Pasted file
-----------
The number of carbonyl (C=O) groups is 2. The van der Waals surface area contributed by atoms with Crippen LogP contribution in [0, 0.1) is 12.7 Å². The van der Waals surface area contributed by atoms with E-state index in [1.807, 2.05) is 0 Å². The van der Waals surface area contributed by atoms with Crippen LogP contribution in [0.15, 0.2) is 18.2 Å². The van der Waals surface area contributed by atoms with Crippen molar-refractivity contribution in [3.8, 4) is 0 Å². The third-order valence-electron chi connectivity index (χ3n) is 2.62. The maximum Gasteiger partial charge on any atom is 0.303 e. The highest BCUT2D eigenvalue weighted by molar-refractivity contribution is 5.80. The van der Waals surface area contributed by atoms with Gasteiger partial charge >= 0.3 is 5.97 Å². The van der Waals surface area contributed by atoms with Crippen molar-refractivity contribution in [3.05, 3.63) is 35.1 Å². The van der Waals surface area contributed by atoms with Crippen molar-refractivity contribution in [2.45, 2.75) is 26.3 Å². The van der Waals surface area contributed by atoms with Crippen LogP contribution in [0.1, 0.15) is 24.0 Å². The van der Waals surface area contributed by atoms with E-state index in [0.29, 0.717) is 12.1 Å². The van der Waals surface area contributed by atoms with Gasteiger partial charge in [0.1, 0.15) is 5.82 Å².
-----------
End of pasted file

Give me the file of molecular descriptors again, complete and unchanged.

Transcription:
The number of carbonyl (C=O) groups is 2. The van der Waals surface area contributed by atoms with Crippen LogP contribution in [0, 0.1) is 12.7 Å². The van der Waals surface area contributed by atoms with E-state index in [1.807, 2.05) is 0 Å². The van der Waals surface area contributed by atoms with Crippen LogP contribution in [0.15, 0.2) is 18.2 Å². The van der Waals surface area contributed by atoms with Crippen molar-refractivity contribution in [3.8, 4) is 0 Å². The third-order valence-electron chi connectivity index (χ3n) is 2.62. The maximum Gasteiger partial charge on any atom is 0.303 e. The highest BCUT2D eigenvalue weighted by molar-refractivity contribution is 5.80. The van der Waals surface area contributed by atoms with Gasteiger partial charge >= 0.3 is 5.97 Å². The van der Waals surface area contributed by atoms with Crippen molar-refractivity contribution in [3.05, 3.63) is 35.1 Å². The van der Waals surface area contributed by atoms with Crippen molar-refractivity contribution in [2.45, 2.75) is 26.3 Å². The van der Waals surface area contributed by atoms with Crippen LogP contribution in [0.1, 0.15) is 24.0 Å². The van der Waals surface area contributed by atoms with E-state index in [0.29, 0.717) is 12.1 Å². The van der Waals surface area contributed by atoms with Gasteiger partial charge in [0.1, 0.15) is 5.82 Å².